Deadhouse Gates


Fair warning: some minor spoilers for Gardens of the Moon may follow:

In Deadhouse Gates – Steven Erikson’s second entry into his epic fantasy series, The Malazan Book of the Fallen, the action moves away from the setting and most of the characters of Gardens of the Moon to introduce some new players, along with new mysteries, revelations and some truly dramatic twists. Away from the dark and war-torn continent of Genabackis, we find ourself thrust into the unhinged desert sub-continent known as Seven Cities, where rebellion is prophesised and it is rumoured that Gods walk the earth. Following several new characters, such as the Imperial Historian Duiker, Ganoes Paran’s youngest sister Felisin and the quietly mysterious Jhag, Icarium, Deadhouse Gates expands the already intimidatingly vast universe of the Malazan Book of the Fallen with what is almost an entirely new cast, mostly unrelated to the likes of Whiskeyjack, Tattersail and Anomander Rake. In fact, the only Bridgeburners represented in this novel are the assassin Kalam and former comic-relief, Fiddler – now elevated to major point-of-view.

FliesMainly, the story involves the mass-uprising known as the Whirlwind – an organised rebellion against the Malazan forces in every one of the seven holy cities of Seven Cities. The backbone of the plot involves the “escort” of thousands of Malazan refugees across the continent to safety by the surviving Seventh Army, led by the formal tribal leader, Coltaine. Seen mostly through the eyes of the historian Duiker, this plotline allows Erikson to form the rest of the novels sub-plots around it, and provides one of the most harrowing and exhausting reads in the genre. The plotting here is notably stronger and far more cohesive than Gardens of the Moon. With much of the work surrounding the basis of the magic system and the various Ascendants done in Gardens of the Moon, Erikson is able to trust the reader to hold her own while wrapping everything in a truly outstanding narrative that puts most other epic fantasies to shame.

We’re also treated to some terrific new characters, as well as given lots more insight into the returning characters of Fiddler, Kalam, Crokus and Apsalar. Icarium and Mappo the Trell in particular provide much of the entertainment, with a double act that is both believable, hilarious and tragic in equal measures. Erikson is not afraid to offer quick answers to major mysteries, even this early in the series and to introduce new ones – often even solvable if the reader has really been paying attention. One particular scene involving a ship, a crazy mage and a mystery elder race is a real highlight. Indeed, despite the new setting and cast, knowledge from Gardens of the Moon makes this an intense read as revelations come thick and fast. Also interesting are hints towards events on Genabackis during this novel (Deadhouse Gates takes place concurrently with Book Three, Memories of Ice) making this a truly rewarding read.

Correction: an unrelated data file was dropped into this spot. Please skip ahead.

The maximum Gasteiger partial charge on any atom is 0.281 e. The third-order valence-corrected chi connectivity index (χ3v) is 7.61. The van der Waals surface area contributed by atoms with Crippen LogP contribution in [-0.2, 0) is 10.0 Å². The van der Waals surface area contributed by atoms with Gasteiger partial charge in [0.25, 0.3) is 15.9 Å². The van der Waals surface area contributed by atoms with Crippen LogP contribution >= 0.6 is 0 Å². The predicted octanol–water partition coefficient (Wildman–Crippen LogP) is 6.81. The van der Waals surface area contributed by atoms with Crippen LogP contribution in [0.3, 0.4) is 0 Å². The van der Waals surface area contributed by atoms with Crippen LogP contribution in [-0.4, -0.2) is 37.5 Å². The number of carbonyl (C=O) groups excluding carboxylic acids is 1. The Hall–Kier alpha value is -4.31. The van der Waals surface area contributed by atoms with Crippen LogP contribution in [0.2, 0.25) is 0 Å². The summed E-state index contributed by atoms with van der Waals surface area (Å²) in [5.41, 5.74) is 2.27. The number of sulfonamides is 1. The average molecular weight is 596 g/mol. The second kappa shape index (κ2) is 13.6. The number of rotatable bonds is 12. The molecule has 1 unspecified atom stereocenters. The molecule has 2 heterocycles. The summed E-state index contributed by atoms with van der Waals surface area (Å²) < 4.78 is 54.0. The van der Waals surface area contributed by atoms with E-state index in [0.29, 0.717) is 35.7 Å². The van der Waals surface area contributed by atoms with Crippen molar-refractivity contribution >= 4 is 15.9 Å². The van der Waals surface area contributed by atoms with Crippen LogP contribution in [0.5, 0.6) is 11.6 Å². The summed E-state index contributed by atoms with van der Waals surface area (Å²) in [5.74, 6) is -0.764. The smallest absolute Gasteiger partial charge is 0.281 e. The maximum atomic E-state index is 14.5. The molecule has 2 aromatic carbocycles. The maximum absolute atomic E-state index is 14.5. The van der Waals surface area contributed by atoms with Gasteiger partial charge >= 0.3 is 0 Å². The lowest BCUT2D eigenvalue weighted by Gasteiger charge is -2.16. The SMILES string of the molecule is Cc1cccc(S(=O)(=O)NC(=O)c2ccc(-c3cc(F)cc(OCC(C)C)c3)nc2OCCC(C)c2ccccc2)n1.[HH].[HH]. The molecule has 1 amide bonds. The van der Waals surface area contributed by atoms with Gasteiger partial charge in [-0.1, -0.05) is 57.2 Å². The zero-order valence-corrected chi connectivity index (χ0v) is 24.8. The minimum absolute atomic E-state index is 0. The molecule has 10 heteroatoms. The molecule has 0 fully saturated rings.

There are a few minor niggles, though. The tone of the novel, from beginning to end, is one of deep tragedy. George RR Martin would have a hard time with some of this material, although none of the violence is gratuitous. I also found some of Erikson’s battle scenes difficult to picture. The chaos of battle is certainly represented, but more than once I found these scenes hard to visualise, with the scenery in particular being often awkward to imagine.


Despite the sense of horror present throughout the book, Deadhouse Gates is also in places a hilarious book. Iskaral Pust and the Malaz sappers in particular provide a lot of the (MUCH NEEDED) relief.

A seriously impressive second entry in the Malazan Book of Fallen, things are really falling into place with Deadhouse Gates. Steven Erikson has outdone himself in pretty much every single way with a novel that really does prove he knows what he’s doing. Incredibly satisfying, intense and truly epic, Deadhouse Gates is epic fantasy as only Steven Erikson could envision.